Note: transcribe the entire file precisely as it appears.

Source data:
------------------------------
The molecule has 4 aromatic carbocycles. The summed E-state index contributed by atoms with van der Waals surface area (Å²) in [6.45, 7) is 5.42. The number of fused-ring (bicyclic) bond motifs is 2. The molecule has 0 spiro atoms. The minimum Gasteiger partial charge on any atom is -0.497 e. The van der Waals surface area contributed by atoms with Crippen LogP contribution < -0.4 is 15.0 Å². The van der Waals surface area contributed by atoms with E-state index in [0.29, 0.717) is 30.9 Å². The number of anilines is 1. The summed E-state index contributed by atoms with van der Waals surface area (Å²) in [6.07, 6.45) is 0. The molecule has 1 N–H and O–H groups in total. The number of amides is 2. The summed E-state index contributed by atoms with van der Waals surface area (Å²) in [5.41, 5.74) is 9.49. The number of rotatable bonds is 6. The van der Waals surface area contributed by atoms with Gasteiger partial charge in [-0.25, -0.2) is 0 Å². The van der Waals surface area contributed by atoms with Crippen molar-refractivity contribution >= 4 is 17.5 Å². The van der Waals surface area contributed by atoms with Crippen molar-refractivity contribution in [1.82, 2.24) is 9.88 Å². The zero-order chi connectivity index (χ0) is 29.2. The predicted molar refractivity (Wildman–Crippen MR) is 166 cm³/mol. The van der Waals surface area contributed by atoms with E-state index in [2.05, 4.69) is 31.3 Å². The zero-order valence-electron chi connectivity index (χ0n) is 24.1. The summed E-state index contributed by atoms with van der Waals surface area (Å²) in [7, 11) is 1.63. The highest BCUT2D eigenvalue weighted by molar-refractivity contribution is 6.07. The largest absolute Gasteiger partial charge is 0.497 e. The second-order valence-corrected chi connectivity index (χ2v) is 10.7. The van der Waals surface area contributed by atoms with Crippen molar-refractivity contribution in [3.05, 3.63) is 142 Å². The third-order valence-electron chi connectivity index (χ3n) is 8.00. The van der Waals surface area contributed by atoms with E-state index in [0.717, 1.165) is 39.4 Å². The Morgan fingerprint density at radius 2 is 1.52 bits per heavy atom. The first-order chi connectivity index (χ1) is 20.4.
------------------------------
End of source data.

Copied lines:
The molecule has 4 aromatic carbocycles. The summed E-state index contributed by atoms with van der Waals surface area (Å²) in [6.45, 7) is 5.42. The number of fused-ring (bicyclic) bond motifs is 2. The molecule has 0 spiro atoms. The minimum Gasteiger partial charge on any atom is -0.497 e. The van der Waals surface area contributed by atoms with Crippen LogP contribution < -0.4 is 15.0 Å². The van der Waals surface area contributed by atoms with E-state index in [0.29, 0.717) is 30.9 Å². The number of anilines is 1. The summed E-state index contributed by atoms with van der Waals surface area (Å²) in [6.07, 6.45) is 0. The molecule has 1 N–H and O–H groups in total. The number of amides is 2. The summed E-state index contributed by atoms with van der Waals surface area (Å²) in [5.41, 5.74) is 9.49. The number of rotatable bonds is 6. The van der Waals surface area contributed by atoms with Gasteiger partial charge in [-0.25, -0.2) is 0 Å². The van der Waals surface area contributed by atoms with Crippen molar-refractivity contribution >= 4 is 17.5 Å². The van der Waals surface area contributed by atoms with Crippen molar-refractivity contribution in [1.82, 2.24) is 9.88 Å². The zero-order chi connectivity index (χ0) is 29.2. The predicted molar refractivity (Wildman–Crippen MR) is 166 cm³/mol. The van der Waals surface area contributed by atoms with E-state index in [2.05, 4.69) is 31.3 Å². The zero-order valence-electron chi connectivity index (χ0n) is 24.1. The summed E-state index contributed by atoms with van der Waals surface area (Å²) in [7, 11) is 1.63. The highest BCUT2D eigenvalue weighted by molar-refractivity contribution is 6.07. The largest absolute Gasteiger partial charge is 0.497 e. The second-order valence-corrected chi connectivity index (χ2v) is 10.7. The van der Waals surface area contributed by atoms with Crippen molar-refractivity contribution in [3.05, 3.63) is 142 Å². The third-order valence-electron chi connectivity index (χ3n) is 8.00. The van der Waals surface area contributed by atoms with E-state index in [0.717, 1.165) is 39.4 Å². The Morgan fingerprint density at radius 2 is 1.52 bits per heavy atom. The first-order chi connectivity index (χ1) is 20.4.